Target: Polypipe Group
Price: $880 million
Seller: Castle Harlan
Sponsor: Polypipe management; Bank of Scotland
Legal Counsel: Skadden, Arps, Slate, Meagher & Flom LLP
Return Multiple: 4.5x
Bolstering efforts to raise a new $2 billion fund, buyout firm
The New York-based LBO shop in June agreed to sell Polypipe Group, but the firm revealed the deal to the world only last month when the deal officially closed, a reflection of the market’s uncertainty, said Howard Morgan, a senior managing director of Castle Harlan. The Bank of Scotland, a regional bank that specializes in financing management buyouts, invested alongside a team of 50 Polypipe executives to take over the company. The deal netted an IRR of 150 percent for Castle Harlan, which is out raising between $1.5 billion and $2 billion for
As recently as June, Castle Harlan wasn’t sure it was going to sell the company. But it was contemplating some form of liquidity event for Polypipe, which had recently completed back-to-back deals to shed its German subisidiary and to buy a complementary U.K.-based business for $85 million. Thanks to the deals and the labors of a newly installed management team, Polypipe was beating revenue and EBITDA projections. Castle Harlan wanted to take some chips off the table, Morgan said.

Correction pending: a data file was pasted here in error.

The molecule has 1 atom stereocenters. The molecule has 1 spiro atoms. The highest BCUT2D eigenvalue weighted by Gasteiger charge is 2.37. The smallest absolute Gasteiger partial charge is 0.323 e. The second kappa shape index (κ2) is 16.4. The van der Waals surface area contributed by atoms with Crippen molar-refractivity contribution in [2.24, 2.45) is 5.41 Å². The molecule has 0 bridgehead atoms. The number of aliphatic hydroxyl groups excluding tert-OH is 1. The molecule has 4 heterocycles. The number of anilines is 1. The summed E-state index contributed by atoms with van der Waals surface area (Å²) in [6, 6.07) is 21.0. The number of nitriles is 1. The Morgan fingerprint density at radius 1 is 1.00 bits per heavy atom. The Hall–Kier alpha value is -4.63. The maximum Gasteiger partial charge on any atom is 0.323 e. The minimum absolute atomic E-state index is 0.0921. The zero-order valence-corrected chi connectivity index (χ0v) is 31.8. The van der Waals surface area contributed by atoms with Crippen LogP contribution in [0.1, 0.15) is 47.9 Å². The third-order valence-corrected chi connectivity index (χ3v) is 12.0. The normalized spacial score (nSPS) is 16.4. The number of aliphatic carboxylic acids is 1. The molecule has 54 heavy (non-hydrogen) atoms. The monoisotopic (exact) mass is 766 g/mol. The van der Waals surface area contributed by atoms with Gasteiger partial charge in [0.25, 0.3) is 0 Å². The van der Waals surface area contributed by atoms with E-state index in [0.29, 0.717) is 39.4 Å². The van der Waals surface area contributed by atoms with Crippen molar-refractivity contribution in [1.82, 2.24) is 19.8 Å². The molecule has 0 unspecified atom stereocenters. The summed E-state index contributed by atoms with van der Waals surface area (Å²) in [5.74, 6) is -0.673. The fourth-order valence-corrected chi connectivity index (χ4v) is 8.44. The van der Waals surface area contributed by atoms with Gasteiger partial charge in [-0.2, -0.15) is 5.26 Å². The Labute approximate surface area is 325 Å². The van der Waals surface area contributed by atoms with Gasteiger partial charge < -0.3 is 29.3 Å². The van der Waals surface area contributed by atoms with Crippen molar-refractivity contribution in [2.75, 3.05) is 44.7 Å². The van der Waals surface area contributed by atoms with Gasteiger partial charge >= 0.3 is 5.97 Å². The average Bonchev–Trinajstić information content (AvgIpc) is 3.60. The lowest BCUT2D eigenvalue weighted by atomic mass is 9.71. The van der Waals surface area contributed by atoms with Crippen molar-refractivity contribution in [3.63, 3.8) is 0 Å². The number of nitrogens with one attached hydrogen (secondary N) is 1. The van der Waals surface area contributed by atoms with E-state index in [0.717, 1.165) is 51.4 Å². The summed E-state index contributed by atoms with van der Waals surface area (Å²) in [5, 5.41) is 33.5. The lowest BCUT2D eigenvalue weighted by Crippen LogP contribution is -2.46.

The LBO firm, which bought Polypipe in September 2005 for $527 million, had already taken money out of the growing business once. In May 2006 the firm executed a dividend recapitalization using high-yield payment-in-kind notes, extracting an undisclosed sum from Polypipe. Castle Harlan initially expected to do the same thing again because Polypipe’s growth prospects warranted a longer hold period than 20 months.
But by late spring 2007, when the second debt offering was being put together, Morgan said he didn’t like what he saw on the leveraged-loan horizon. A rash of announced buyout-backed and strategic deals threatened to flood Wall Street with some $300 billion worth of bank loans and high-yield notes through the summer. Morgan said he wasn’t sure if the firm could be certain of completing another PIK note recap.
Instead, Morgan said he took “some rifle shots” to see if sponsors would line up to buy Polypipe, while at the same time Castle Harlan completed the paperwork for a debt recap. “It was absolutely a horserace between what was the better and more certain deal, both for us and for management,” Morgan said. “We were of a view that we had to have certainty before July 4.”
Morgan’s hunch turned out to be correct. Soon after Castle Harlan signed the deal in June, the debt market swooned. Investors shunned most buyout-backed credit packages, especially PIK notes, and Polypipe’s potential debt offering would likely have met the same chilly fate as other frozen LBO deals.
Through the sale Castle Harlan was able to return 4.5x invested capital to